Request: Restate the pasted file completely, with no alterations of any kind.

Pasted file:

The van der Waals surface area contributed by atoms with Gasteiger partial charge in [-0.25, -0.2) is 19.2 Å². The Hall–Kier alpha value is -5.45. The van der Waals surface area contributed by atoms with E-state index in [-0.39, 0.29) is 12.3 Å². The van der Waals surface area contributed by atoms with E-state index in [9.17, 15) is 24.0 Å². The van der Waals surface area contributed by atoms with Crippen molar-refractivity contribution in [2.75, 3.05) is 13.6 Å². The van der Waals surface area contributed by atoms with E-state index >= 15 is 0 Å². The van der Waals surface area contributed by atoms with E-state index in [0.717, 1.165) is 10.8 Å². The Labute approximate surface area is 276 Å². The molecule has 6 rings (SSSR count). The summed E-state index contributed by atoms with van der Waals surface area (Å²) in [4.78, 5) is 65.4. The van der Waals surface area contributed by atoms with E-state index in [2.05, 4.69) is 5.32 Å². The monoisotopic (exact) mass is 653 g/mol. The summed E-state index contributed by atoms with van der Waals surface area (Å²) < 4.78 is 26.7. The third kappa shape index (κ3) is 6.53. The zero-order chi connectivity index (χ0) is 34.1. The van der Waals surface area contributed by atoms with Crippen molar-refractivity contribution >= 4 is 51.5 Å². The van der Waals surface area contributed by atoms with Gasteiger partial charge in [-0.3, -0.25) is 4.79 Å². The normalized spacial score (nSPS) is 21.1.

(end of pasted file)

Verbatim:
The van der Waals surface area contributed by atoms with Gasteiger partial charge in [-0.25, -0.2) is 19.2 Å². The Hall–Kier alpha value is -5.45. The van der Waals surface area contributed by atoms with E-state index in [-0.39, 0.29) is 12.3 Å². The van der Waals surface area contributed by atoms with E-state index in [9.17, 15) is 24.0 Å². The van der Waals surface area contributed by atoms with Crippen molar-refractivity contribution in [2.75, 3.05) is 13.6 Å². The van der Waals surface area contributed by atoms with E-state index >= 15 is 0 Å². The van der Waals surface area contributed by atoms with E-state index in [0.717, 1.165) is 10.8 Å². The Labute approximate surface area is 276 Å². The molecule has 6 rings (SSSR count). The summed E-state index contributed by atoms with van der Waals surface area (Å²) in [4.78, 5) is 65.4. The van der Waals surface area contributed by atoms with E-state index in [2.05, 4.69) is 5.32 Å². The monoisotopic (exact) mass is 653 g/mol. The summed E-state index contributed by atoms with van der Waals surface area (Å²) < 4.78 is 26.7. The third kappa shape index (κ3) is 6.53. The zero-order chi connectivity index (χ0) is 34.1. The van der Waals surface area contributed by atoms with Crippen molar-refractivity contribution >= 4 is 51.5 Å². The van der Waals surface area contributed by atoms with Gasteiger partial charge in [-0.3, -0.25) is 4.79 Å². The normalized spacial score (nSPS) is 21.1.